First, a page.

This is Good Samaritan Sunday, calling us to charitable love of all, especially those in need. Not just avoiding hurting them but lifting them up in their suffering. Lets confess any ways we fail to help fellow human beings fallen by side of life’s road..
One day in Calcutta Mother Theresa saw a man in the gutter, thin, sick, covered with sores, dying. She lifted him up, though frail herself, and took him to her house. She washed and anointed his wounds, and gave him fresh clothes and food. Soon after he died. Her critics said what’s was the point, he died anyway. The point, she said, was the smile on his face as he died.
This good Samaritan Sunday we are asked to show the same concern for the human dignity of the needy. Good Samaritans in action, living the gospel now, as Theresa did. Not walking past those suffering in body, soul or mind, but helping them as best we can. We have mother’s day at this time and Theresa was a mother to all without discrimination, especially the precious poor, the brothers and sisters in Christ she found around her.
Our charity must also start at home, though there the need may be less obvious. Even in our homes, our children, spouses, or neighbors may need more than a riches, a simple hug or a gee up. That’s why Mother Theresa insisted that her helpers should not just feed and clothe the poor, but give them real human love. For we humans can live without many things but we can’t do without love; as The Beatles said, “all you need is love, love, love is all you need”. The story of the Good Samaritan shows us what love means, caring in action at every level of human need. Whether with those around us or those wider afield, the church is really a family of prayerful and active love, not law.
As St.James say, its no use saying to a poor person, God bless you, keep fed, keep warm, while doing nothing to help their pressing need; we must walk the walk as well as talk the talk. Some say all we need is faith, but its empty without charity.
Another story of Mother Theresa show this well. One day she was going in to a major conference on world poverty in Calcutta, and as she went in she noticed a poor man outside the door of the big hotel begging for food. All the grand delegates walked past him without even a glance, like the priest and Levi in our gospel. He was just a statistic. They were talking about helping the world’s poor, but let that man die in front of their very eyes. Talk is cheap and sometimes its just a way of justifying our selves; even Bono, who does much good jetting around the world to raise issues of the poor, keeps his billions. Recent surveys have shown its people on the ground that make a difference in famine-stricken areas. Much international aid lodges in stores or is syphoned off in corruption; when the crisis blows over the people are as bad as ever. Those who make a difference are long term volunteers, digging a well to irrigate the land, giving a cow to feed them for the future. Just as a mourning neighbor needs our comforting shoulder to cry on, not a condolence card. Like the Good Samaritan we should see the need, provide help, and care for long-term. Then we’ll make a difference and pile up reward in heaven. For cold uncaring self-centeredness leaves us empty inside but Christ is lord of caring love, both for our real happiness in this world and forever and ever, amen. So as such real caring people of God where we are, lets profess our faith..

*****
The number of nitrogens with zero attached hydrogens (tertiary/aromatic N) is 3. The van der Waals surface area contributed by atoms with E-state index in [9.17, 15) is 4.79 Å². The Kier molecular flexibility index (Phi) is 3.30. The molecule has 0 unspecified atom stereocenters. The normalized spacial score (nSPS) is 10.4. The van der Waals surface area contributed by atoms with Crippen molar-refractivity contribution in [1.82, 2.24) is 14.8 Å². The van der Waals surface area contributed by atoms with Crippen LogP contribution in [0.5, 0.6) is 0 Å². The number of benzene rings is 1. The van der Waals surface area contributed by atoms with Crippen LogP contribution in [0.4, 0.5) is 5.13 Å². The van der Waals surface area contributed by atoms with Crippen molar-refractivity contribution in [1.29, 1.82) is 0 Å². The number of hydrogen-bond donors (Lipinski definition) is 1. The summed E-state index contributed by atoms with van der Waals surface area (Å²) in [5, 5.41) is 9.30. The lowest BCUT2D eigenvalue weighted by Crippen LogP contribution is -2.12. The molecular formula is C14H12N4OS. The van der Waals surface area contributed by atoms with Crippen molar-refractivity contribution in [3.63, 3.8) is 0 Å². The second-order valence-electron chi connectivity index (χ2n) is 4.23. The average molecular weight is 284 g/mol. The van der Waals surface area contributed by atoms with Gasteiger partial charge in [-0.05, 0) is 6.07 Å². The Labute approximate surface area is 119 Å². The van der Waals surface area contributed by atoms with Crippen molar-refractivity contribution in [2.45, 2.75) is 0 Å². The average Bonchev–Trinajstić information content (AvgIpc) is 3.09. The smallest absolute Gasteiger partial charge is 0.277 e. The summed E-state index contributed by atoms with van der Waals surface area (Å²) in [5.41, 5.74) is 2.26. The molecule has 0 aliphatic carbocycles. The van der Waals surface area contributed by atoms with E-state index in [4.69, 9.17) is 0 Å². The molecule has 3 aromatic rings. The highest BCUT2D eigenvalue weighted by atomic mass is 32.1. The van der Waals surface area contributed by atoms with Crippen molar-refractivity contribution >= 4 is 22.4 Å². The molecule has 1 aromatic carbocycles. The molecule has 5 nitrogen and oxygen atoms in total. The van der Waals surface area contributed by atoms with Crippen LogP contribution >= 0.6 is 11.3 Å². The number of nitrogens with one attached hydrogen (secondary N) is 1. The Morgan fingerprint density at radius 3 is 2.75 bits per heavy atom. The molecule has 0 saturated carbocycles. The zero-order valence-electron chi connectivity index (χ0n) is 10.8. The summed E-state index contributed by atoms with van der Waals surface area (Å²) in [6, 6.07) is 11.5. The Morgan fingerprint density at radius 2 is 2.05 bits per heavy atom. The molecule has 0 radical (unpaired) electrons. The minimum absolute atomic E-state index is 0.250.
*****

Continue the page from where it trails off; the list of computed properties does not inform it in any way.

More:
Prayers of the Faithful
And as the people of God lets pray for all our deepest needs and the needs of those struggling to live in this time of recession..
For church leaders in Ireland and throughout the world that like the Holy Father they may be a true parents, caring for all tenderly and confirming their faith by charitable giving.
We pray for the leaders of our country that they may lead us in true concern and real justice for all, especially the needy.
For all those who have wandered from the fold today, lost by the spiritual wayside, especially young people, that they may return to the loving arms of their heavenly Father and Mother..
And we pray in silence for all our own intention and especially for neigborly love and caring homes in these difficult times…
We pray for our sick, that we may show to them the care and love of Christ, the all-caring and motherly Lord of all who suffer…
For our dead who have died in Christ and within the bosom of his holy church, that they may know the sure and certain hope of the resurrection to eternal life that sustains us…
And we ask all these prayers through Christ to our heavenly Father who cares for us forever and ever, amen
I was delighted when our present Pope was elected and that he took the name Francis after the saint who dedicated his whole life to helping the needy. Indeed, even when archbishop, the present Pope lived in a simple apartment and went every week to the poorest parts of his parish, on the ordinary bus, to help the very poor and be with them in support. He didn’t just talk the Christian talk, he really walked the Christian walk like the Good Samaritan. We pray to Mary that in some small way at home or in our neighborhood, or by sending what aid we can afford abroad, we will do the works of charity required of us…Hail Mary.